If anyone understands the style needs of women over 40, it’s Tracy Breslin. In 1992, Tracy was working in the garment district in NYC when, on a whim, she stopped by the showroom of EILEEN FISHER. An assistant had just quit, and Tracy was hired on the spot.
Twenty-two years later Tracy is the Director of Merchandising for this world-famous brand that is loved by women who favour simple, elegant quality designs.
I got the chance to chat with Tracy about EILEEN FISHER and her personal perspective on dressing over 40.
Deborah: Tracy, What does your job as Merchandising Director entail?
Tracy: I work with the creative teams on fabric and yarn, style selection, planning and editing the collection, and merchandising the season looks. Our inspiration is drawn from trends and our design ethos. I also present the collections to key business partners and store management.
Deborah: Who is the typical EILEEN FISHER customer?
Tracy: Our customers tend to be conceptual, curious and creative. It’s about personal expression – it’s not a brand or a trend for them. They have their own style, and EILEEN FISHER is the brand that answers their style needs. They like to keep it simple and have an appreciation for high quality and beautiful materials.
Deborah: What makes EILEEN FISHER unique?
Tracy: What makes us unique is our love of perfect, simple pieces. The purity of shape and proportion. A passion for beautiful materials and allowing women to express their personal style. We try not to get in the way of that with too many bells and whistles.
Deborah: Do customers request certain things?
Tracy: We love hearing from customers because it gives us a chance to solve a problem or create new opportunities. Sometimes we are asked to re-issue styles that we stopped carrying. A particularly persuasive customer demanded our signature poncho that we were ‘resting’. Since it’s been back on the line, it’s one of our best sellers. We also hear a lot about sleeves. Women really like sleeves.
Deborah: Do you think there is such a thing as age appropriate? Why or why not?
Tracy: I don’t like the idea of limiting myself or others, but there are some things I would feel silly wearing now. Those babydoll dresses and platform mary janes I wore in the ’90’s are off my list, and I swore off acid-washed jeans when Reagan left office. It’s fun to watch my daughter discover an era that I lived through. Those trends feel fresh to her. For me, not so much. If I already did it, I’m not going back.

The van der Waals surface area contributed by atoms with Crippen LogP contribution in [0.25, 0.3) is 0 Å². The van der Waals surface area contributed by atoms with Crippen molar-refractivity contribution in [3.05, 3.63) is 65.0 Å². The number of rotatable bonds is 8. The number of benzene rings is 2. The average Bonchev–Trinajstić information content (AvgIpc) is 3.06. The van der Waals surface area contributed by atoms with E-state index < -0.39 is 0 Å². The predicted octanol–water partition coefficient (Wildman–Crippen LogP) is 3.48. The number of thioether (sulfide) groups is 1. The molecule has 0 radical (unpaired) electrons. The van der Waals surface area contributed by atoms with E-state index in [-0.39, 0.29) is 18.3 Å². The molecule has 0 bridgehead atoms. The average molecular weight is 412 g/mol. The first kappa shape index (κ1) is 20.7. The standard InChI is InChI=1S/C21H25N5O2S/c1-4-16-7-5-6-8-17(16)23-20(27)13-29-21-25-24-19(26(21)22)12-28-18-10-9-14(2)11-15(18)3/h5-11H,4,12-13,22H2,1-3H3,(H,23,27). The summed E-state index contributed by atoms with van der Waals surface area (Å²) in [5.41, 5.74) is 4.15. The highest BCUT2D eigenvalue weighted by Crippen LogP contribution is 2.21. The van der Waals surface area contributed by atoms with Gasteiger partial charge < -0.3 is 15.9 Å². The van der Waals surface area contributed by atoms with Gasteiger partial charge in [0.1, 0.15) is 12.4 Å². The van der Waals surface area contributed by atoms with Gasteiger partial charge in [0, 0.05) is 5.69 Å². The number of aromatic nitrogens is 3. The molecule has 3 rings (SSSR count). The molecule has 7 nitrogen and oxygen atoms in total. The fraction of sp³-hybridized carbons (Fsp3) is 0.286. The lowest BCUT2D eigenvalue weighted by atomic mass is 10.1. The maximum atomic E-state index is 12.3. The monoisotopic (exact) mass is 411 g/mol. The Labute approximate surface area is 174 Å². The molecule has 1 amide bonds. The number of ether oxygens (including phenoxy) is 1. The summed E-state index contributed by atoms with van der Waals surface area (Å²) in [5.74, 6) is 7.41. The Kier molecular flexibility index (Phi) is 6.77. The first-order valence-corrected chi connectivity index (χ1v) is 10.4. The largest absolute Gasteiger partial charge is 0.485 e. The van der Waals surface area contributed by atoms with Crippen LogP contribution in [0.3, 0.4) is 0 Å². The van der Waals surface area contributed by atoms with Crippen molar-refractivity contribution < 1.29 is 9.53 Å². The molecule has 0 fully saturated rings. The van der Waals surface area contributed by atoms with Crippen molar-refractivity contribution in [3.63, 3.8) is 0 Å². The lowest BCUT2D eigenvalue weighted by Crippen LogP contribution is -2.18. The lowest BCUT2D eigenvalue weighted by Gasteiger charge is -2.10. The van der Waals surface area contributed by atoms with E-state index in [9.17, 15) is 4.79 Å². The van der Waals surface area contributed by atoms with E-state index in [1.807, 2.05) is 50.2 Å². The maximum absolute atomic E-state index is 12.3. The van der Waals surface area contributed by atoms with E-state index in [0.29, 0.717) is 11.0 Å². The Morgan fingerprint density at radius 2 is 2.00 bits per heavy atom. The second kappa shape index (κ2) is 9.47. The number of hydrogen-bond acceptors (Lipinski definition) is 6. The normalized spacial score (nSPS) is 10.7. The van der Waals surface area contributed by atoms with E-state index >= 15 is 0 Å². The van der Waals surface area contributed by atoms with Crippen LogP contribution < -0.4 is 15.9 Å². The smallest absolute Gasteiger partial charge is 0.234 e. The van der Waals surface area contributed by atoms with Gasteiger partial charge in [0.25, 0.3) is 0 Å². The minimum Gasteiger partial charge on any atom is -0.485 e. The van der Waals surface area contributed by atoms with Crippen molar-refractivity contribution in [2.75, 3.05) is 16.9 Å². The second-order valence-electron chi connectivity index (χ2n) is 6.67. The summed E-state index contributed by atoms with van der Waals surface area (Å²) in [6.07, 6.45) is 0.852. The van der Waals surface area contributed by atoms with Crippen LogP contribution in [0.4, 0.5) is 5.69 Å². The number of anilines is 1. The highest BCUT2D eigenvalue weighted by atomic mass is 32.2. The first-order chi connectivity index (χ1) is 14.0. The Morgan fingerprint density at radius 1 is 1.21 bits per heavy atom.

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Deborah: What’s the biggest challenge over-40 women face when it comes to getting dressed?
Tracy: Sometimes women talk about parts of their bodies they want to hide, and that becomes the goal. I always dress to flatter (I have a particularly attractive clavicle), but I’m also ok with limbs and such that aren’t so amazing. Other people aren’t focused on my arms or knees. If they are, it’s not my problem. I dress for myself and let the little stuff go. Perfect is boring, and great style is ageless.
Deborah: What’s a simple way to add a little edge/interest to a simple wardrobe?
Tracy: I like brave combinations. A sheer blouse peeking out from under a chunky knit or a sleek maxi cardigan over skinny jeans or super-wide pants with a skinny tank top and boxy cardigan. Mixing emotional materials and slightly extreme proportions are interesting to me and feel like a statement.
What’s the biggest mistake you see midlife women make in how they dress?
Tracy: At this point, no one needs more stuff. Buy only what you love. I’m passionate about materials, so if it doesn’t feel amazing and make my heart skip, it doesn’t need to be in my closet. Choose fewer things and make sure they are exactly right. Also, when you find your soulmate shoe or the love-of-your-life cardigan. Don’t make it precious – wear it. You can’t take it with you.
Deborah: How can mature women stay relevant in the way they dress without looking like they’re trying too hard?
Tracy: Stay true to your personal style and go bold with one piece. Take on a trend from a conceptual perspective instead the literal interpretation – such as a shift in proportion. It’s a more confident and creative approach, and it’s more likely to blend with your signature look.
Deborah: Anything else you’d like to add?
Tracy: I am very proud to be a part of this amazing brand EILEEN FISHER and to be involved in not just making clothes, but making a greater impact on the world. Not everyone gets to do what they love and work with people they respect.
Thanks, Tracy. It’s been a pleasure chatting with you.
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